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TematicheMedio Oriente e Nord AfricaPirates of the 21st century: the modern threats shaping...

Pirates of the 21st century: the modern threats shaping our world

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Piracy dates back 2000 years to ancient Greece when the Greeks faced challenges in commerce. During the Roman era, ships loaded with grain and dates in the Mediterranean were often attacked by pirates. Piracy remained widespread in the Middle Ages and subsequently thrived between 1620 and 1720, becoming the golden age for pirates who profited greatly from these activities. Over time, the governments of European powers began to encourage these attacks on ships and the collection of valuable goods. The classic notions of pirates originated in the 17th and 18th centuries when Caribbean pirates gained influence.

The main hotspots of contemporary piracy include the Gulf of Aden, now associated with the Houthi rebels in Yemen and the notorious Somali pirates; Southeast Asia; the Gulf of Mexico; and the Gulf of Guinea, which has recorded the majority of maritime kidnappings globally. The motivations behind contemporary piracy reflect the same socioeconomic issues that have driven men to piracy for centuries. Pirates often come from the lower echelons of society, offering opportunities to those who otherwise have no path to advancement. It serves as a form of escape and redemption. Often, pirates take passengers hostage and demand large sums of money for their release. The Strait of Malacca, located between the Malay Peninsula and Sumatra, has historically recorded significant levels of piracy due to its strategic position and heavy maritime traffic. However, in recent decades, regional efforts and international cooperation, such as joint patrols and bilateral agreements, have helped reduce the incidence of piracy in this area.

The Houthis in Yemen

Numerous and indiscriminate attacks by the Houthis on commercial and oil ships in the Bab el Mandeb Strait in the Red Sea constitute the core of international crises involving strategic routes between the Indian Ocean and the Red Sea – representing 12% of global trade – and the relations between the Gulf States, the Middle East, and the Horn of Africa. The Houthis (al-Ḥūthiyyūn) are a predominantly Zaydi Shia armed group, originating in the late 20th century in Yemen, becoming actively anti-government in the 2000s. The group has formed an armed organization named ‘Ansar Allah’ (Partisans of God) or ‘Believing Youth’ (al-Shabāb al-Muʾmin) counting about 100.000 affiliates. The name derives from the founder Hassan Al Houthi, but the group lacks internal homogeneity. Since 2020, the Houthis control two-thirds of Yemeni territory, home to about 33 million people. This creates additional obstacles under international law considering the definitions of pirates, privateers, terrorists, and political forces opposing the leadership in Sanaa. Yemen borders Saudi Arabia to the north and Oman to the east. Despite the presence of underexploited oil and natural gas fields, the country is one of the poorest in the world. Remittances from expatriates account for 40% of the gross national product, while limited infrastructure and persistent violence hinder development. Since 2015, the Houthis have consolidated their control in Yemen torn by internal political strife, also receiving military support from Iran, mainly aimed at countering Saudi influence. The conflict in Yemen has been often oversimplified as a sectarian war between factions supported by Wahhabi Saudi Arabia and Shia Iran, a narrative that does not match the complexity of violence driven by regional and international interests.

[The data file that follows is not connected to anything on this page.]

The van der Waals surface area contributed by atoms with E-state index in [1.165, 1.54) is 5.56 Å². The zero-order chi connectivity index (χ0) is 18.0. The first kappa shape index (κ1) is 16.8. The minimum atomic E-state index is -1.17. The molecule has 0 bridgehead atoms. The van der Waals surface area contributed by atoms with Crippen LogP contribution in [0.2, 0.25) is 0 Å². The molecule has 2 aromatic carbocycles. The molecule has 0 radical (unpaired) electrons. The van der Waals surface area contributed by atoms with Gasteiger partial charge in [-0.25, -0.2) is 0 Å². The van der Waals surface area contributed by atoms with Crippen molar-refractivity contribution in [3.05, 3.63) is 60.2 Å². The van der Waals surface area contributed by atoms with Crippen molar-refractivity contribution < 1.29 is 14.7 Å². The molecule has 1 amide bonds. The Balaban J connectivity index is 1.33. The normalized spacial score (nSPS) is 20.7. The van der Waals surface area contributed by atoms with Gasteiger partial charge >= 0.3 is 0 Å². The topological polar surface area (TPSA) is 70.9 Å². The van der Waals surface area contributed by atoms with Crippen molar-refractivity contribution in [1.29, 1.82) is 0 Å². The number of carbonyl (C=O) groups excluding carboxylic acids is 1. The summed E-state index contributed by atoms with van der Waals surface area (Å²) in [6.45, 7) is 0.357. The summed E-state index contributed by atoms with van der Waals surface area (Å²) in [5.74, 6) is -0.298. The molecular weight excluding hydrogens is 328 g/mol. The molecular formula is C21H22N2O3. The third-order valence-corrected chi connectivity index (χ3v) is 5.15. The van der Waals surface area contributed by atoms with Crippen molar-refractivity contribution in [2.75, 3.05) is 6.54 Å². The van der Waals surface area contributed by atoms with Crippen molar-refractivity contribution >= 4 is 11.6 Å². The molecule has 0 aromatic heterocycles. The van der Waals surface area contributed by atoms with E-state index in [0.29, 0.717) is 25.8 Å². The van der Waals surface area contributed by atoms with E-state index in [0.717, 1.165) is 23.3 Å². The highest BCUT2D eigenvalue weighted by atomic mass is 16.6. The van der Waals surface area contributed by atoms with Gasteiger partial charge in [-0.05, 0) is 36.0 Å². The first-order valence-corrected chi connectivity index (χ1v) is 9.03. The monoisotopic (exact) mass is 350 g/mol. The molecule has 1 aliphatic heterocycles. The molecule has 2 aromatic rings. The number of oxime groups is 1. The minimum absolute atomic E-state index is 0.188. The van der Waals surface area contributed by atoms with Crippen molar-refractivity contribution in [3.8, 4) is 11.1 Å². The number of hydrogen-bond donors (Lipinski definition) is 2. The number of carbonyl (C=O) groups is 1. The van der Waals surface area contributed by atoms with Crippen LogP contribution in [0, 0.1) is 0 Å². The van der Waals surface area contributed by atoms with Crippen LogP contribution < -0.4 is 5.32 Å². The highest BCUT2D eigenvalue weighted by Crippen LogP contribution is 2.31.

Elizabeth Kendall, an expert on contemporary Yemen, argues that the link between the Houthis and Iran was initially instrumental to Yemen’s objectives. Iran primarily sought to position itself as an important ‘sponsor’ of the armed group before escalating violence led, since 2020, to the deployment of drones and ballistic missiles of clear Iranian origin. Yemen now seems on the brink of a new fragmentation. The Houthis present themselves as authentic patriots and loyal defenders of the Yemeni nation – even minting their currency: a new 100 ryal coin – opposing other armed groups such as Al Qaeda and governmental political-military factions that have often betrayed local populations.

Recent attacks in one of the global ‘chokepoints’ in the Gulf of Aden, the Red Sea, and the Indian Ocean have proven to be extremely misguided calculations. The repercussions on international supply chains – with insurance claims up to two million dollars for passages through the Bab el Mandeb Strait – could cause severe economic and commercial crises. Prolonging journeys by twelve to fifteen days, forcing ships to circumnavigate Africa, could increase costs up to 1 million dollars per route and inevitably slow down delivery times of goods. However, the Houthis maintain their genuine belief that God is on their side, thus fueling their seemingly indomitable militancy.

In the Horn of Africa, the Somali coast is perhaps the most well-known for modern piracy, where this threat has been present since the outbreak of the Somali civil war in the early ‘90s.